187 Photos Map a Photographer's Love for Louisville

It took three years and a whole lot of walking for artist Michael Winters to rediscover his hometown.
June 3, 2017, 8:34pm

This article originally appeared on Creators.

Michael Winters has always lived in Louisville, KY. He grew up in the city, started a family in the city, and still works in the city. It's the most familiar place there is to the 35-year-old photographer, partly because there never really was another one. But in 2011, while going through a tough divorce and a struggling family life, Winters fell into a rut. He went to work and then came home every day and walked to work the same way every day. And he began to think about people he knew who had lived around the world, wishing he was someone else, somewhere else.

Winters said he needed a reminder of why he lived in Kentucky and lived the life he did, so he drew a reminder on a map. In big, block letters, Winters wrote the words "Where The Good Way Is," which served as an emotional pick-me-up as well as motivation for a new photo project. Over the next couple of years, Winters would visit each block in the words he wrote down, taking a photo in each area to remind him why he loved his hometown and himself.

Map view, Michael Winters

"I recognized in myself a desire to be somewhere else and wanting a different life than the life I actually had," says Winters, who was one of the first four visual artists to be awarded Kentucky Art's Council's Emerging Artist Award back in 2010. "But the conclusion I would always come back to would be, 'No, I do want to be here. This is my place.'"

Using a compact Canon S95 camera, Winters captured 187 photographs for the typographically-based project, all taken within the mile-and-a-half area between his home and work.

Photo by Michael Winters

Most of the primarily black-and-white photos were taken along the sidewalks that Winters walked along the route he drew, while one image was taken from the home of a resident who invited him inside and another—the only colored photograph in the entire collection—was captured from the front porch of his then-home. That photograph features a power line dividing the sky between a tree in the foreground and clouds floating in the background. Winters says the clouds separated into the top half of the image reminds him of a heavenly and peaceful presence, much like the one he was searching for in his own environment, yet still out of reach.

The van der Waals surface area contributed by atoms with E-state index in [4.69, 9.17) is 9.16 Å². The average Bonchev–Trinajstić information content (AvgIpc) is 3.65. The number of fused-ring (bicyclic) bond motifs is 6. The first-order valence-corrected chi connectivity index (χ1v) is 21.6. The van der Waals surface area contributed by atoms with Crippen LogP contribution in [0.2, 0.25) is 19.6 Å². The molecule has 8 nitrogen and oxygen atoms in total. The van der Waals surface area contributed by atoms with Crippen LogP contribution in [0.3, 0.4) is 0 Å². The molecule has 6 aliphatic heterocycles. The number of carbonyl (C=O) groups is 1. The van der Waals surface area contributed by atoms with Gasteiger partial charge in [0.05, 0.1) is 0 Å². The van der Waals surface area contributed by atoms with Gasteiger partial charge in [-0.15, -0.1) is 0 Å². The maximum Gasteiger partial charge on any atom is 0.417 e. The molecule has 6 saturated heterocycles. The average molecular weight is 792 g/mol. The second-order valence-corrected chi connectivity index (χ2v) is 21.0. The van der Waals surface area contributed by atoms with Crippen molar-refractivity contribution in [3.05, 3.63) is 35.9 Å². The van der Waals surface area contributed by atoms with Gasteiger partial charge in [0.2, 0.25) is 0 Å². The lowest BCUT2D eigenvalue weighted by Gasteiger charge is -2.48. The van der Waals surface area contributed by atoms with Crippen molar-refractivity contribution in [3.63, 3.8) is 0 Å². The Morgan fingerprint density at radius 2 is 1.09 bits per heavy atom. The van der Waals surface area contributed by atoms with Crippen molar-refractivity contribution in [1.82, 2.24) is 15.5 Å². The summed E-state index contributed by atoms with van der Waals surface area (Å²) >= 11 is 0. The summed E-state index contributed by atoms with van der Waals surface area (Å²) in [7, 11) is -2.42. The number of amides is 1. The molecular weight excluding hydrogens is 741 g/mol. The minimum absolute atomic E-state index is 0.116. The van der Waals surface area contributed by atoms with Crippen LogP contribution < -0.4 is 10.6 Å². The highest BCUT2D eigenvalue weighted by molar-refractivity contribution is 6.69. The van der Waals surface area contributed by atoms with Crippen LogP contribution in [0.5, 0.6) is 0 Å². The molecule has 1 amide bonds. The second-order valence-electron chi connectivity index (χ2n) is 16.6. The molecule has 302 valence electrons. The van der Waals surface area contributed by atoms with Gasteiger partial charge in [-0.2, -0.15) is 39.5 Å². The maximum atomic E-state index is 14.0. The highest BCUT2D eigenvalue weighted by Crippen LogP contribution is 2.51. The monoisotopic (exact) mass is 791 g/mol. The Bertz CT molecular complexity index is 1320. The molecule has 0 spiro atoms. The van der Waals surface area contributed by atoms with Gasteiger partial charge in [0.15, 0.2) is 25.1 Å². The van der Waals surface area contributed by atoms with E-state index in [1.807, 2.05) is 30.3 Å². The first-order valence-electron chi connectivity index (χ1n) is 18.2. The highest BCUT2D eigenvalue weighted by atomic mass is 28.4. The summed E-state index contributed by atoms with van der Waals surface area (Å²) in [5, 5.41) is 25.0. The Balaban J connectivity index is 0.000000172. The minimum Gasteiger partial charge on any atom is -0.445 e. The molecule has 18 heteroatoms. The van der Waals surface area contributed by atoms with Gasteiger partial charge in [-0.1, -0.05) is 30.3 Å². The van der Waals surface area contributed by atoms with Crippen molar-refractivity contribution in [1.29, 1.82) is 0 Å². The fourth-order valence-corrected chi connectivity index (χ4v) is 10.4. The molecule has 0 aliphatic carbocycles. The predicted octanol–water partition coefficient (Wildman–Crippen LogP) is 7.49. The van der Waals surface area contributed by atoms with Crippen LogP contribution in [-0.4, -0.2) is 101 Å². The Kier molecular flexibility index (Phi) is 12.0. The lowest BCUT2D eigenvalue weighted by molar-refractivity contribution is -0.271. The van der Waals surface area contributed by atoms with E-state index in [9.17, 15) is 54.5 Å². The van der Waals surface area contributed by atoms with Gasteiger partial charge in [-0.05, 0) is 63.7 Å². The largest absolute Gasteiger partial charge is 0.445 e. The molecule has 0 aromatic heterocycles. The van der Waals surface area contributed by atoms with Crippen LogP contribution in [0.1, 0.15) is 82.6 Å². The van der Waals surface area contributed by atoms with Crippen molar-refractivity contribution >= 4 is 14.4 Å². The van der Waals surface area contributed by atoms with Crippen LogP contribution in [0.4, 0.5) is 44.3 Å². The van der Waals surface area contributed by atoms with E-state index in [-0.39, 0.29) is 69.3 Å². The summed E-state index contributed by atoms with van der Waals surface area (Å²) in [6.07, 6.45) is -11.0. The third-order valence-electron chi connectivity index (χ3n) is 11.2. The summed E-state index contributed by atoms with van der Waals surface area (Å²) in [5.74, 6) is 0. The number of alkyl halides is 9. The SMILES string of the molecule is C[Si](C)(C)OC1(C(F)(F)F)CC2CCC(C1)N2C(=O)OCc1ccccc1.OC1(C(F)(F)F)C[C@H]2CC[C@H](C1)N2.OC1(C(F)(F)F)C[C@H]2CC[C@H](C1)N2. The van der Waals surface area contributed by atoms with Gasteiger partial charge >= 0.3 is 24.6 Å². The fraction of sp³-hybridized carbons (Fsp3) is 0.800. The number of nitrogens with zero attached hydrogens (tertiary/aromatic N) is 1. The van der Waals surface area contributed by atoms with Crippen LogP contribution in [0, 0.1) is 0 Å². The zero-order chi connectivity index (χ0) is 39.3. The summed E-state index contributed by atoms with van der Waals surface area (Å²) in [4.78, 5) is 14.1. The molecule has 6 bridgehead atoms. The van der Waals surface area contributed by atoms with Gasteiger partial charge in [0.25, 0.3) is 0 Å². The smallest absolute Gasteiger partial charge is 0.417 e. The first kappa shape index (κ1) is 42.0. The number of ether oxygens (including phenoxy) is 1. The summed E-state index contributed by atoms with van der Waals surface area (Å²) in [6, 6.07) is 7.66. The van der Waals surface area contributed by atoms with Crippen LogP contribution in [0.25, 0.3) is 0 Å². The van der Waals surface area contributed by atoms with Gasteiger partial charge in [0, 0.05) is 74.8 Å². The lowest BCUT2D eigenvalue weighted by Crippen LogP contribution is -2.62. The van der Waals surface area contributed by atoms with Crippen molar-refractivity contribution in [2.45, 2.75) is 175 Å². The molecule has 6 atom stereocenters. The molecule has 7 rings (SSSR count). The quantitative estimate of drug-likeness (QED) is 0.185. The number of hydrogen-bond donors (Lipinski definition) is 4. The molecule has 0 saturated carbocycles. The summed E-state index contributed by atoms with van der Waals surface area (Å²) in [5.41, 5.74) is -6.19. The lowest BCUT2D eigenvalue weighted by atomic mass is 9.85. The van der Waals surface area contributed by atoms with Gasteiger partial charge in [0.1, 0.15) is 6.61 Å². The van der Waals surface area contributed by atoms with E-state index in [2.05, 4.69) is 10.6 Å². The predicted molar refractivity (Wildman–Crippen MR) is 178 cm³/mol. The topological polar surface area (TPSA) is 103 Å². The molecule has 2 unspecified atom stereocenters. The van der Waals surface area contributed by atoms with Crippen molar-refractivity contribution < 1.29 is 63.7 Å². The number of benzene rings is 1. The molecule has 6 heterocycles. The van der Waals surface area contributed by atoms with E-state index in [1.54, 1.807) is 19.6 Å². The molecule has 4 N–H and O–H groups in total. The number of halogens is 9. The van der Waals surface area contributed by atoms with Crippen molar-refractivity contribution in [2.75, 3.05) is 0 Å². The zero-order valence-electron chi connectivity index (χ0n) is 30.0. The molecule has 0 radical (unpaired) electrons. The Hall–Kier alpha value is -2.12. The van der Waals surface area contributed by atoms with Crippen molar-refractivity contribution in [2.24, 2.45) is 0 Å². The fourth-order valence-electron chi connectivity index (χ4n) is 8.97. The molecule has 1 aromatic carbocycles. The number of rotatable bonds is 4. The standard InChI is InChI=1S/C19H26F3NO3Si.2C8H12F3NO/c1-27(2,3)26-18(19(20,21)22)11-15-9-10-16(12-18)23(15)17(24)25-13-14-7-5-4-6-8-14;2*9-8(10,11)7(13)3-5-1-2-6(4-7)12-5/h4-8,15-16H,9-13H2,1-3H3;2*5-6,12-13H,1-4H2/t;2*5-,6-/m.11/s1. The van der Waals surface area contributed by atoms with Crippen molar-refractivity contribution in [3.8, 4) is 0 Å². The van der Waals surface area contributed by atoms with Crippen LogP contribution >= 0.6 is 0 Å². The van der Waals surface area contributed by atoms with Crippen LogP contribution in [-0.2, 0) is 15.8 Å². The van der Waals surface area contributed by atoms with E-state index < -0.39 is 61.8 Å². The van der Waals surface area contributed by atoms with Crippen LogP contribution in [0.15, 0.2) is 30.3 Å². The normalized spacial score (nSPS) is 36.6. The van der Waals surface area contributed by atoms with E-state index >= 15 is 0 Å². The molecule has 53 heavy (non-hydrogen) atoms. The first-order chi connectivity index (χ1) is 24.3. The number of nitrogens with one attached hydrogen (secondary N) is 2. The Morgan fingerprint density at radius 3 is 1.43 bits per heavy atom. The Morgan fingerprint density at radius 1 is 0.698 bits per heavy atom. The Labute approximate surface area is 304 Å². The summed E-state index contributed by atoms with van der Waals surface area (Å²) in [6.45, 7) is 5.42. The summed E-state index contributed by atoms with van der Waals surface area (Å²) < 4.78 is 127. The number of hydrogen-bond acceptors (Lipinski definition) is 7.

Photo by Michael Winters

Winters' project took nearly three years to complete due to the same lack of confidence he hoped to cure with the project. "I was getting stuck, not really believing in it," the Louisville-based photographer says. But he continued to find new things in the world around him and rediscover the intricacies of his environment.

Photo by Michael Winters

"It was a way of further rooting myself in that place and kind of committing to it. It reminded me that this is my place and this is where I want to be. This is where the good way is," Winters says. "Photography is a way that I try to keep my eyes fresh even when my surroundings are familiar. There's always something new to see. There's always something new to experience, even in a small geographical area."

Installation view of "Where The Good Way Is." Images courtesy of Michael Winters

Photo by Michael Winters

Photo by Michael Winters

Photo by Michael Winters

Photo by Michael Winters

Photo by Michael Winters

To see more of Michael Winters' photography and typography art, visit his website here.

All year, we're highlighting 50 States of Art projects around the United States. This month, we're covering Wyoming, West Virginia, Kentucky, Montana, and Arkansas. To learn more, click here .


Take a Deep Breath and Enjoy Peaceful Overhead Beach Photography

Here's How Photography Will Change the World

Immigration to Israel, Explored in Two Controversial Photography Projects